Skip navigation
Sign up to follow your favorites on all your devices.
Sign up

Major League Football pulls plug on inaugural season


For as much as the American football fan loves the NFL, the American football fan has little or no interest in other professional football leagues. Now, the American football fan apparently has one less professional football league to not be interested in.

Major League Football recently pulled the plug on what would have been its inaugural season. In a letter sent to all players on Thursday, MLFB president Wes Chandler explained that the withdrawal of the league’s major investor has prompted the league to treat 2016 as a developmental year, with no “competitive games.”

Via Katy Bergen of the Sarasota Herald-Tribune, MLFB denied via social media that it is “shutting down” amid angry reactions from those who complained about the league taking tryout fees from players and collecting ticket money from fans.

Even if the league currently isn’t shutting down, the decision not to proceed with a first season in doesn’t bode well for the future. And it underscores just how hard it is to launch another pro football league in a country that truly loves only one brand of pro football.

MLFB has faltered despite couching itself as a developmental league for potential NFL talent, and that’s something from which plenty of potential NFL players, coaches, and officials would benefit. Not since NFL Europe shuttered nearly nine years ago has there been a device for getting offseason game reps for players who hope to stick in the NFL.

Would-be NFL players currently have only two alternatives. And the Arena Football League always seems to be staving off a demise that has felt inevitable for years now. Likewise, the CFL continues to chug along, like a car that has had its hubcaps, bumpers, and fenders fly off but that still has a frame, an engine, and wheels.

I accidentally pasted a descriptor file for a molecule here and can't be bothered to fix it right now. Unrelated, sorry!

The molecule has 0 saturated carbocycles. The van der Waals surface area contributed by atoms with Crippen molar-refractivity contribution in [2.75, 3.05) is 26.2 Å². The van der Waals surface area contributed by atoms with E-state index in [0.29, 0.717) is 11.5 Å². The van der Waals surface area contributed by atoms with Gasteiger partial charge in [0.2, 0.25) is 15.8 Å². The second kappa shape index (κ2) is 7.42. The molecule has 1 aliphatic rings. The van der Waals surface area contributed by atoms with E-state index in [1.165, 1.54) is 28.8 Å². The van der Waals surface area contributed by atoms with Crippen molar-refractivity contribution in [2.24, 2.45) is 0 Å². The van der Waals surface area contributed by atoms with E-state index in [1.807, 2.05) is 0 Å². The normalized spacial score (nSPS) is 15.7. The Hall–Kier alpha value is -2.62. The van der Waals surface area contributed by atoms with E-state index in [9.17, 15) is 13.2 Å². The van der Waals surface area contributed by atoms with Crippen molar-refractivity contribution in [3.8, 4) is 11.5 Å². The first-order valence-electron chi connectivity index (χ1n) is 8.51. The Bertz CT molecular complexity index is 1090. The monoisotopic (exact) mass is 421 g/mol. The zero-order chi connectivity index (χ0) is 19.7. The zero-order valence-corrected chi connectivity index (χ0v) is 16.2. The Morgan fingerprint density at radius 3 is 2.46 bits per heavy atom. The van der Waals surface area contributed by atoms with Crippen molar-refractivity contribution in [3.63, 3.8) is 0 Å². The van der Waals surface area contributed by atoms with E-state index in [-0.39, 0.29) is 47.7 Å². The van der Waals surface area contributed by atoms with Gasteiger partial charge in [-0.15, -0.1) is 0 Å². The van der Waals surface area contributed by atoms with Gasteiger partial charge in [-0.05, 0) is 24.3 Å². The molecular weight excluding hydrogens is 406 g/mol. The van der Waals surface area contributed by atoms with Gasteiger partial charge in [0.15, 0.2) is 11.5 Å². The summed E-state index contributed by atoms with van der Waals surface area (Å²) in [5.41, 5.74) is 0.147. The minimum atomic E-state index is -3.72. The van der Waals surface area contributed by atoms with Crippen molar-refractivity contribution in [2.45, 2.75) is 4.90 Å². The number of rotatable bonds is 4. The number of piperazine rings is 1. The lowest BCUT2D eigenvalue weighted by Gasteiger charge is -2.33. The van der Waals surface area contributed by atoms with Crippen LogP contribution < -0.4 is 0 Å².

Still, the AFL and CFL deserve credit for staying alive in a climate that, over the years, has claimed several different iterations and incarnations of pro football, from the WFL to the USFL to the XFL to the UFL to the FXFL to the reincarnated (but never resurrected) USFL.

The mere fact that the NFL continues to resist launching a minor league system confirms the difficulty of turning a profit from anything other than NFL-quality football, even though there are plenty of capable and willing athletes, given the number of college football programs, who could fill rosters for another league.

At some point, if the NFL continues to dilute the product in the name of safety, a new professional football league selling itself as a throwback to earlier days of the sport could emerge, with the kind of unapologetic brutality that allows sports leagues like UFC to hide in plain sight. Thanks to the NFL’s experiences over the past decade, there’s no way that anyone would be able to claim they didn’t know the risks inherent to an Old School Football League.

So whether it’s five years, 10 years, 30 years, or 50 years from now, the next time (and first time) an alternative to the NFL will have a chance of thriving is when it embraces all the things that have become taboo for the NFL. Which would give American football fans the same kind of guilt-free thrill that comes when consenting adults repeatedly punch and kick each other in the head with nearly bare knuckles and fully bare feet.

Until then, anything that isn’t NFL football won’t come close to having the financial success that NFL football enjoys. Every few years, however, another group of folks with plenty of money to lose apparently will be willing to try.